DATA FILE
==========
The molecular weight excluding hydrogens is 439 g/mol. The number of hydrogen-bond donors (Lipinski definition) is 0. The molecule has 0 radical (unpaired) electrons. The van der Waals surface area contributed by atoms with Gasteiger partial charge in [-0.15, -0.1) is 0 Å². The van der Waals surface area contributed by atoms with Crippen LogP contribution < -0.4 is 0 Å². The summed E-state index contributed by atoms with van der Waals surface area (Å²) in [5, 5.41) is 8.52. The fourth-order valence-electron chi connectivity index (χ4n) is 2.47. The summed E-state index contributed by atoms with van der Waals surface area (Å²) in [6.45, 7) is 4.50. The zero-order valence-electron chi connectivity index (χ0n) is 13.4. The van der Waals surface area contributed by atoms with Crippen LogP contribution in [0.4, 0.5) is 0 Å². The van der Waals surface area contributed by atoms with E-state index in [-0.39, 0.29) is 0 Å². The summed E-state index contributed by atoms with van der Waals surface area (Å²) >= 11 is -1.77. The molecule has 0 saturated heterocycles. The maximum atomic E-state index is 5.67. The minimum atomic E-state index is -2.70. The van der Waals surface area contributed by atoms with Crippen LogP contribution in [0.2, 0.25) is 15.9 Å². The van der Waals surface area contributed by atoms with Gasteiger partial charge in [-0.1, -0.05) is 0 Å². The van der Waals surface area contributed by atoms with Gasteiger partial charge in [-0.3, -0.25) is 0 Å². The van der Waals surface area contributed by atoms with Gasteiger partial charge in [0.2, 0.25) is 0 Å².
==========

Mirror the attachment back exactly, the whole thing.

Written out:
The molecular weight excluding hydrogens is 439 g/mol. The number of hydrogen-bond donors (Lipinski definition) is 0. The molecule has 0 radical (unpaired) electrons. The van der Waals surface area contributed by atoms with Gasteiger partial charge in [-0.15, -0.1) is 0 Å². The van der Waals surface area contributed by atoms with Crippen LogP contribution < -0.4 is 0 Å². The summed E-state index contributed by atoms with van der Waals surface area (Å²) in [5, 5.41) is 8.52. The fourth-order valence-electron chi connectivity index (χ4n) is 2.47. The summed E-state index contributed by atoms with van der Waals surface area (Å²) in [6.45, 7) is 4.50. The zero-order valence-electron chi connectivity index (χ0n) is 13.4. The van der Waals surface area contributed by atoms with Crippen LogP contribution in [0.4, 0.5) is 0 Å². The van der Waals surface area contributed by atoms with E-state index in [-0.39, 0.29) is 0 Å². The summed E-state index contributed by atoms with van der Waals surface area (Å²) >= 11 is -1.77. The molecule has 0 saturated heterocycles. The maximum atomic E-state index is 5.67. The minimum atomic E-state index is -2.70. The van der Waals surface area contributed by atoms with Crippen LogP contribution in [0.2, 0.25) is 15.9 Å². The van der Waals surface area contributed by atoms with Gasteiger partial charge in [-0.1, -0.05) is 0 Å². The van der Waals surface area contributed by atoms with Gasteiger partial charge in [-0.3, -0.25) is 0 Å². The van der Waals surface area contributed by atoms with Gasteiger partial charge in [0.2, 0.25) is 0 Å².